Should You Switch To GA4 Now? What You Need To Know

Should You Switch To GA4 Now? What You Need To Know

Written by CallRail CallRail 4.6K Reads

Google’s Universal Analytics (UA) will stop collecting data on July 1st, 2023.

For six months after that date, you’ll still have access to historical data in UA. Then, that data will be gone, too.

After that, Google Analytics 4 (GA4) will be the default platform.

With the new version comes big changes to the data and metrics you’re used to.

What can you do during this large shift?

Changes like this can cause a lot of stress for marketers and agencies, but they can also bring some blessings. With the right transition planning, you can find new opportunities in this change.

So, let’s take the change one step at a time and focus on your next move.

Should you switch right away?

Should you wait until GA4 has more integrations and functions?

Before making that decision, it’s important to understand what’s changing between GA4 and UA and why.

For a comprehensive look at what’s changing and how to prepare, download CallRail’s Guide To Google Analytics 4.

What Is GA4?

GA4 stands for “Google Analytics 4,” and it is the new version of Google Analytics.

Its predecessor, Universal Analytics, is what most people currently use.

Google first released GA4 in October 2020, and in the announcement post, Google cited changes in user behavior and privacy standards as major reasons for the switch.

If you want to keep collecting data in Google Analytics after the deadline of July 1, 2023, you’ll need to transition to GA4.

What’s The Difference Between GA4 & UA?

To help you better understand how to transition to GA4, let’s dive into their differences.

Universal Analytics & Its History

UA, which you’ve likely been using up to this point, collects data based on web sessions and hits, which are either pageviews or events, that you can generate using a narrow set of descriptors.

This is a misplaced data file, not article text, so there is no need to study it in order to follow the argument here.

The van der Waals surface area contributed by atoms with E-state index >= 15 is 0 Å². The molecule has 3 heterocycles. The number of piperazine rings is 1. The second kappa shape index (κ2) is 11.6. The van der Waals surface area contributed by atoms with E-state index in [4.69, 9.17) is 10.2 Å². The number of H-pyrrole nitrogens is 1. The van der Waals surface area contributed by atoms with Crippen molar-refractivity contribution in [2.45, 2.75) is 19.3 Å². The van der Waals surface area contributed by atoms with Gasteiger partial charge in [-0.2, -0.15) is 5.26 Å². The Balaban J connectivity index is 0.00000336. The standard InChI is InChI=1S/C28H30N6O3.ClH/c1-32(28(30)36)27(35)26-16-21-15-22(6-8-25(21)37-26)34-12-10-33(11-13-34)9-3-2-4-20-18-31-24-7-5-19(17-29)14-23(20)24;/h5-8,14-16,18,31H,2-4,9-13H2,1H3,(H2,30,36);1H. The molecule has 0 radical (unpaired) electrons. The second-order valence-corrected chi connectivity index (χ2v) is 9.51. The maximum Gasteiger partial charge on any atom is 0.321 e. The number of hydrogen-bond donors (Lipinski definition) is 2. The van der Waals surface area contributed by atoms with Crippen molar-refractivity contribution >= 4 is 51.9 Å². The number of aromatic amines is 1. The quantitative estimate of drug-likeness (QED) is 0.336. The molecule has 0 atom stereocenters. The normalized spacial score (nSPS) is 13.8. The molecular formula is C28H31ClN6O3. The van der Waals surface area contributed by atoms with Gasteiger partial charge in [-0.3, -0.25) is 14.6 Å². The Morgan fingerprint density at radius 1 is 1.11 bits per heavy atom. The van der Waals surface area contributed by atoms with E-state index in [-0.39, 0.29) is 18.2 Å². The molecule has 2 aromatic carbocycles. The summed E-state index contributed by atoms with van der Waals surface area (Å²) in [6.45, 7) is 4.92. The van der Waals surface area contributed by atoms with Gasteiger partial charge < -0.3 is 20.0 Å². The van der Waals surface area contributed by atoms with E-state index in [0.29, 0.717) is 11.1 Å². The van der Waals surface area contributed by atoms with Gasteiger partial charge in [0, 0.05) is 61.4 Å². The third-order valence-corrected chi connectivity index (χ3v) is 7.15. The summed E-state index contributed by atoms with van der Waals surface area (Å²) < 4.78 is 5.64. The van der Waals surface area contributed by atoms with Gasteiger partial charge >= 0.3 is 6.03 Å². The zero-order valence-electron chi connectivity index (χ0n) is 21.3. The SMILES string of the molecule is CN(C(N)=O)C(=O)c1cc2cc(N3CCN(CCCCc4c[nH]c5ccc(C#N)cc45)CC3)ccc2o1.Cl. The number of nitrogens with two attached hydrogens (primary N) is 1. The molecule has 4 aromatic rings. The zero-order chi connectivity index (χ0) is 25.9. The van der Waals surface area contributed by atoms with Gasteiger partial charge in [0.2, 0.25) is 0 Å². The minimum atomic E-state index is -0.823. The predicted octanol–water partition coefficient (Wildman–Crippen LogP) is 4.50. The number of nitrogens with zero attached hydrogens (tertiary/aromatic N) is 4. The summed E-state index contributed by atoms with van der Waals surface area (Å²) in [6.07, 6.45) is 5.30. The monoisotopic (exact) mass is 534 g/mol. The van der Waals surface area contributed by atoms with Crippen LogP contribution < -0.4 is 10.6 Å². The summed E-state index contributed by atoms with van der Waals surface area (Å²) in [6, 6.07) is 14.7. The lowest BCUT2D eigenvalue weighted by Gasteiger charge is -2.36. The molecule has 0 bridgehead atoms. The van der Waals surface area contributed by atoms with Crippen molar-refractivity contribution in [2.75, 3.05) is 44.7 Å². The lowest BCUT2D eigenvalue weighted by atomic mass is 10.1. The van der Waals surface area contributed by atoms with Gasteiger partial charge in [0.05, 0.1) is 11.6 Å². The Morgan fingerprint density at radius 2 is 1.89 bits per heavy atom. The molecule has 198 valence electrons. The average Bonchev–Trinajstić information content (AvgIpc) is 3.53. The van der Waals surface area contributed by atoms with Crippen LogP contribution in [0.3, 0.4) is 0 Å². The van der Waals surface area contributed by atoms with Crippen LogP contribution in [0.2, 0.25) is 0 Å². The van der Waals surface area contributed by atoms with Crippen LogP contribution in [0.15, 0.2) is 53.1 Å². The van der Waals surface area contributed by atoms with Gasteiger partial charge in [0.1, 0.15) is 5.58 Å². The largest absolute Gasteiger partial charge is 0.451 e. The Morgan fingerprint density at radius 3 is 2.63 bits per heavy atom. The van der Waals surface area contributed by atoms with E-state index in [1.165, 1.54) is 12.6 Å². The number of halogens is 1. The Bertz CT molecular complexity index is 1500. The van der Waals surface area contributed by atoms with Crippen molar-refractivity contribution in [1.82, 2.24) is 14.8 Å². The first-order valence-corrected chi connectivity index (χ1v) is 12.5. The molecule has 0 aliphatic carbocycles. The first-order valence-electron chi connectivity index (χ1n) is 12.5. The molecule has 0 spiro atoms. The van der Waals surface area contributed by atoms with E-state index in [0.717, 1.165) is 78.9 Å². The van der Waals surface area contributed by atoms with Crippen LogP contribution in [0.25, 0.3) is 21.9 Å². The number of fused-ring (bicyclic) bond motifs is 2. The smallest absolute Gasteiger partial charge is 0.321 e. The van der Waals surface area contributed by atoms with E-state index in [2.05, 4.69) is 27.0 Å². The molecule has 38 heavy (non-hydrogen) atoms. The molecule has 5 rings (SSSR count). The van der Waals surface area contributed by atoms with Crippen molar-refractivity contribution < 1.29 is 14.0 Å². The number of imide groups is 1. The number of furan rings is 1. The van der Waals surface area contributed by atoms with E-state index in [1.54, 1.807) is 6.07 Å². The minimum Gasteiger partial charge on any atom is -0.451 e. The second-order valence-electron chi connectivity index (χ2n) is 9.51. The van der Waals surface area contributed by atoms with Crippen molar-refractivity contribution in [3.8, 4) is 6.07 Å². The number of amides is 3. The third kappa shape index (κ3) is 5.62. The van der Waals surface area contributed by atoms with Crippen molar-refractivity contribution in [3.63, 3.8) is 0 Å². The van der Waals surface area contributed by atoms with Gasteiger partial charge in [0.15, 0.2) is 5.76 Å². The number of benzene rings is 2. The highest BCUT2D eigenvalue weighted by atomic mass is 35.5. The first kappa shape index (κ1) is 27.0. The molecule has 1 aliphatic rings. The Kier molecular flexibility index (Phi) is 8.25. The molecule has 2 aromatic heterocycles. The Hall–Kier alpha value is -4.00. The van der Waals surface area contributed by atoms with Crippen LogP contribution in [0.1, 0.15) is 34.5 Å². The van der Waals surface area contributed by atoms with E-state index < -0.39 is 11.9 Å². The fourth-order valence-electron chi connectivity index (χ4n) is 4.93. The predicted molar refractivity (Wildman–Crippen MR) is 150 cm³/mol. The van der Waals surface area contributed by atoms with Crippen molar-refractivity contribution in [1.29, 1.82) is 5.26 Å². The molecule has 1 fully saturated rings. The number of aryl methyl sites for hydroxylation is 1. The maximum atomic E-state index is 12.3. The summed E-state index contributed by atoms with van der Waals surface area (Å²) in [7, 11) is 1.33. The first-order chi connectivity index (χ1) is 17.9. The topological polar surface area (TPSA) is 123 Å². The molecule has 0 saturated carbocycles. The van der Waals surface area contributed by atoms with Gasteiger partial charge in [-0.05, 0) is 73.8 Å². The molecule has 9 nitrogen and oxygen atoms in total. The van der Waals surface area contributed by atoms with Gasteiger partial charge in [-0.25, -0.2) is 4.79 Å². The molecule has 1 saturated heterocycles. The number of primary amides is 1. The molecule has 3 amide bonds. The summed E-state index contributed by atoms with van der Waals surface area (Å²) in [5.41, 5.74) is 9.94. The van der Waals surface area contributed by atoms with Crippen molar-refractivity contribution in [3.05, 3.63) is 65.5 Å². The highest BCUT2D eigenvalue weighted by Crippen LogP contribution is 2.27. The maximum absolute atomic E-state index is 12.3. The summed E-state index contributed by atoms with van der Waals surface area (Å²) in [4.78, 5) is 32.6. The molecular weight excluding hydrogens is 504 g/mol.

It is powered by first- and third-party cookies.

By default, event tracking isn’t set up, and you must configure this manually.

If you wanted to track data from mobile app users, you’d need to use Google’s Firebase SDK and set up platform-specific tracking.

In 2019 Google released a web + app property type in Google Analytics, and GA4 has evolved out of this combined approach.

Google Analytics 4 & Its Features

GA4 features a new data collection model that aims to solve:

  • A need for tracking that doesn’t discriminate by the device.
  • Privacy concerns about third-party cookies.

GA4 uses first-party cookies and signals to enable cross-device data collection and reporting.

The primary data point in GA4 is a different kind of event.

These GA4 events are much more granular and descriptive of the specific action that triggers them by default. Additionally, you don’t have to manually configure them.

GA4 makes it easier to follow a visitor’s journey without having to implement Google Tag Manager.

So, while the data model is changing, GA4 makes cross-device tracking easy and the data points are more precise.

What’s Changing In GA4?

So, what does this mean for you and your existing analytics strategy?

GA4 Will Be A Blank Slate – So Back Up Your Data

Right out of the gate, you’ll have to set up new properties in GA4.

You can’t import your UA data because the structure is not the same; the data collection method is changing, and so are many of the metrics.

If you want to keep historical data for your site or clients’ sites, you’ll need to export your UA data and use a different application to visualize it.

GA4 Will Combine Web & Mobile Data

GA4’s data model is an evolution of Google’s Firebase SDK. It allows GA4 to seamlessly track and report on users from different devices.

This could unlock new insights about cross-device journeys and allow you to get much more granular about specific actions on your site.

Third-Party Cookies Are Going Away

As you’ve noticed, GA4 will not track third-party cookies; its focus will be on first-party cookies.

Privacy is one of the main reasons that third-party cookies are being phased out.

What is the difference between first-party cookies & third-party cookies? Why does it matter?

  • First-party cookies are cookies that track your activity on a website and have been put there by that website’s owner.
  • Third-party cookies are cookies that have been placed on a website by someone other than that site’s owner, allowing your activity to be automatically tracked by third parties.

Google is removing third-party cookies from Analytics and Chrome.

Removing third-party cookies changes what Google and other advertisers are able to track and how they collect data.

GA4 Will Change Key Metrics, Such As Bounce Rate & More